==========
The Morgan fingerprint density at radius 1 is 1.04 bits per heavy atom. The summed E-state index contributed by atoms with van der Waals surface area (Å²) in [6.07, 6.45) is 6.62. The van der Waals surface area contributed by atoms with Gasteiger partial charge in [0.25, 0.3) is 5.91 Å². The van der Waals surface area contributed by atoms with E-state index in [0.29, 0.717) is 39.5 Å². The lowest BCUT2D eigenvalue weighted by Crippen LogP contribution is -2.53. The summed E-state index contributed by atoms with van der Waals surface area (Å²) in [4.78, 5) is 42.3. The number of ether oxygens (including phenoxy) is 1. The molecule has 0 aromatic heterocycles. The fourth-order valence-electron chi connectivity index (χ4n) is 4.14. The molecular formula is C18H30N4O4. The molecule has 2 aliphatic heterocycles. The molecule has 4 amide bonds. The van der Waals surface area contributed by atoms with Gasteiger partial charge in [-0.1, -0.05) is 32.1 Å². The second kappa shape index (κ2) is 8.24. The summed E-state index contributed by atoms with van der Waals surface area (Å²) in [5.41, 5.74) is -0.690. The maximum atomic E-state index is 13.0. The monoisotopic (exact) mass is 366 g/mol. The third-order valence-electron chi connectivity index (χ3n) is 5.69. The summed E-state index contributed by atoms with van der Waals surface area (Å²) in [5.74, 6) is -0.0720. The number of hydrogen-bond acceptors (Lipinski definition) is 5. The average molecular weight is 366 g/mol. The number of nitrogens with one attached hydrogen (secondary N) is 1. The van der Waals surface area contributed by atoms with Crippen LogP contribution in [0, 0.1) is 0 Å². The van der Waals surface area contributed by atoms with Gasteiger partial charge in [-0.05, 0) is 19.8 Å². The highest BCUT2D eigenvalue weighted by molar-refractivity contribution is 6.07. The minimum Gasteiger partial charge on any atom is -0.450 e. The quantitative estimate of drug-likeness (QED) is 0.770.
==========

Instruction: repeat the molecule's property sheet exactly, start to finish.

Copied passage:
The Morgan fingerprint density at radius 1 is 1.04 bits per heavy atom. The summed E-state index contributed by atoms with van der Waals surface area (Å²) in [6.07, 6.45) is 6.62. The van der Waals surface area contributed by atoms with Gasteiger partial charge in [0.25, 0.3) is 5.91 Å². The van der Waals surface area contributed by atoms with E-state index in [0.29, 0.717) is 39.5 Å². The lowest BCUT2D eigenvalue weighted by Crippen LogP contribution is -2.53. The summed E-state index contributed by atoms with van der Waals surface area (Å²) in [4.78, 5) is 42.3. The number of ether oxygens (including phenoxy) is 1. The molecule has 0 aromatic heterocycles. The fourth-order valence-electron chi connectivity index (χ4n) is 4.14. The molecular formula is C18H30N4O4. The molecule has 2 aliphatic heterocycles. The molecule has 4 amide bonds. The van der Waals surface area contributed by atoms with Gasteiger partial charge in [-0.1, -0.05) is 32.1 Å². The second kappa shape index (κ2) is 8.24. The summed E-state index contributed by atoms with van der Waals surface area (Å²) in [5.41, 5.74) is -0.690. The maximum atomic E-state index is 13.0. The monoisotopic (exact) mass is 366 g/mol. The third-order valence-electron chi connectivity index (χ3n) is 5.69. The summed E-state index contributed by atoms with van der Waals surface area (Å²) in [5.74, 6) is -0.0720. The number of hydrogen-bond acceptors (Lipinski definition) is 5. The average molecular weight is 366 g/mol. The number of nitrogens with one attached hydrogen (secondary N) is 1. The van der Waals surface area contributed by atoms with Crippen LogP contribution in [0, 0.1) is 0 Å². The van der Waals surface area contributed by atoms with Gasteiger partial charge in [-0.05, 0) is 19.8 Å². The highest BCUT2D eigenvalue weighted by molar-refractivity contribution is 6.07. The minimum Gasteiger partial charge on any atom is -0.450 e. The quantitative estimate of drug-likeness (QED) is 0.770.